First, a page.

Michael Carrizales

Title: Senior Staff Psychologist, Latinx Student Specialist

Alma Mater: The Chicago School of Professional Psychology (2017)

Professional Interests: While I strive to be a well-rounded generalist, I have specific interests in working with marginalized and underserved communities, including students with varying immigration statuses, Latinx, 1st gen., LGBTQIA+, multi-racial/multi-ethnic, and international students, as well as students from lower socioeconomic backgrounds. Understanding how our intersecting identities inform various aspects of our experience, values, and perspectives is central to my work. As a therapist, I enjoy working with issues related to identity development, anxiety, depression, trauma, gender and sexuality, and relational concerns. My therapeutic style is an integration of multicultural and relational approaches grounded in present-focused mindfulness and acceptance-based frameworks. I also enjoy being in involved in the clinical training of future therapists and psychologists.

Personal Interests: Anything food-related. Picking up some lovely ingredients and making a nice meal for myself and others sounds like a great day to me. Not only is cooking a good source of self-care for me, it’s also a way I connect with some of my cultural identities. Another passion of mine is spending time outdoors, whether hiking, camping, cycling, or simply wandering around.

UO Love: The amazing mountains, rivers, and forests that Oregon has to offer and the easy access to so much of it from Eugene.

Professional Interests

I am passionate about working with students and feel particularly lucky to have the chance to be a part of someone’s life during this important and often pivotal time. Whether undergrad or grad student, traditional or non-traditional age, the role of being a student is often ripe with identity development, transitions, relational growth, and exploring one’s values and goals. While I am trained as a generalist and seek to be well-rounded in that regard, I particularly enjoy working with issues such as identity development, anxiety, depression, trauma, gender and sexuality, and relational concerns. I closely hold the values of equity, inclusion, and progress and have honed a passion for working with various marginalized and underserved communities, including students with varying immigration statuses, Latinx, 1st gen., LGBTQIA+, multi-racial/multi-ethnic, and international students, as well as students from lower socioeconomic backgrounds. Understanding how one’s various cultural identities intersect with one another is a personal and professional interest of mine, and I believe that maintaining awareness of these dynamics is essential toward the values of multicultural humility and understanding.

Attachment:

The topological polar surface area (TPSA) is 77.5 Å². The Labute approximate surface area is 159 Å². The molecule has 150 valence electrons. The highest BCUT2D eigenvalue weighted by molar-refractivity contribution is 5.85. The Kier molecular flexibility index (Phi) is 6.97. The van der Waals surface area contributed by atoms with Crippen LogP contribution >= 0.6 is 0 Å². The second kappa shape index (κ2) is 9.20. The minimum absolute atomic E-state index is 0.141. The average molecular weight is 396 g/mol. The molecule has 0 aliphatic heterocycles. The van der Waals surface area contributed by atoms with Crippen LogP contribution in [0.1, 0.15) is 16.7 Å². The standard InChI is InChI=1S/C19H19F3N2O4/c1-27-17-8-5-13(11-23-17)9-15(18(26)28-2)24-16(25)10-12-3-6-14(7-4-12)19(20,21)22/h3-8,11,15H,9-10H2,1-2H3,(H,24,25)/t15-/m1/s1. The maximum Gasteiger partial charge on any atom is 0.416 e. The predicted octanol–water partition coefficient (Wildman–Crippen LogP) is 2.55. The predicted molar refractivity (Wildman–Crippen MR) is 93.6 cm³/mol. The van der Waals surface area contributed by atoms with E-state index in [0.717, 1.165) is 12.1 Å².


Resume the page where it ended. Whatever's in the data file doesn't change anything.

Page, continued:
Theoretical Orientation and Therapy Approach

I strive to create a collaborative space for my client and I to work alongside each other. To this end, I highly value feedback from my clients along the way, and truly see my clients as experts of their own experience. Trust, safety, and acceptance are very important ingredients in a positive therapeutic experience, and I am mindful that establishing those does not follow the same process for each individual. My clinical approach integrates multicultural and relational perspectives, grounded in mindfulness and acceptance-based frameworks. While I value the role that past experiences have on our development, my work tends to be more present-focused with an emphasis on flexibility and opening up space for the full spectrum of the human experience, including discomfort. I work from a strength-based approach and seek to help my clients connect with their particular strengths and collaboratively explore how to translate them into action toward their goals. My work also tends to focus on identifying values, and I enjoy working with students to explore what really matters to them and how to further connect with those values.

Supervision Approach and Model

I feel a sense of honor contributing to the growth of future therapists and psychologists. I approach supervision from a developmental framework, recognizing that each individual is on their own journey and brings different sets of experiences, skills, and goals. I strive to highlight the strengths already present as well as collaboratively identify goals and desired areas of growth. With permission, I find it quite valuable to begin our supervisory relationship by sharing aspects of our background, cultural identities, and experiences. I think that doing so can lay a foundation of trust, and provides useful context into how aspects of ourselves inform our clinical work and experience in supervision together. I am comfortable using more or less structure in supervision, depending on my supervisee’s goals, style, and developmental place. Keeping with my value of collaboration, supervision typically begins with a general check-in as well as creating an agenda. Overall, I strive to find balance between providing support and challenging my supervisees to engage in critical thinking. I am aware of the power differentials inherent in a supervisory relationship, and seek to maintain awareness of them and minimize their impact. Transparency is very important to me, and I seek to create an environment of trust and safety, allowing for more openness and authenticity. As such, I like to be open about my process, and hope to empower my supervisees to do the same to the extent they are willing.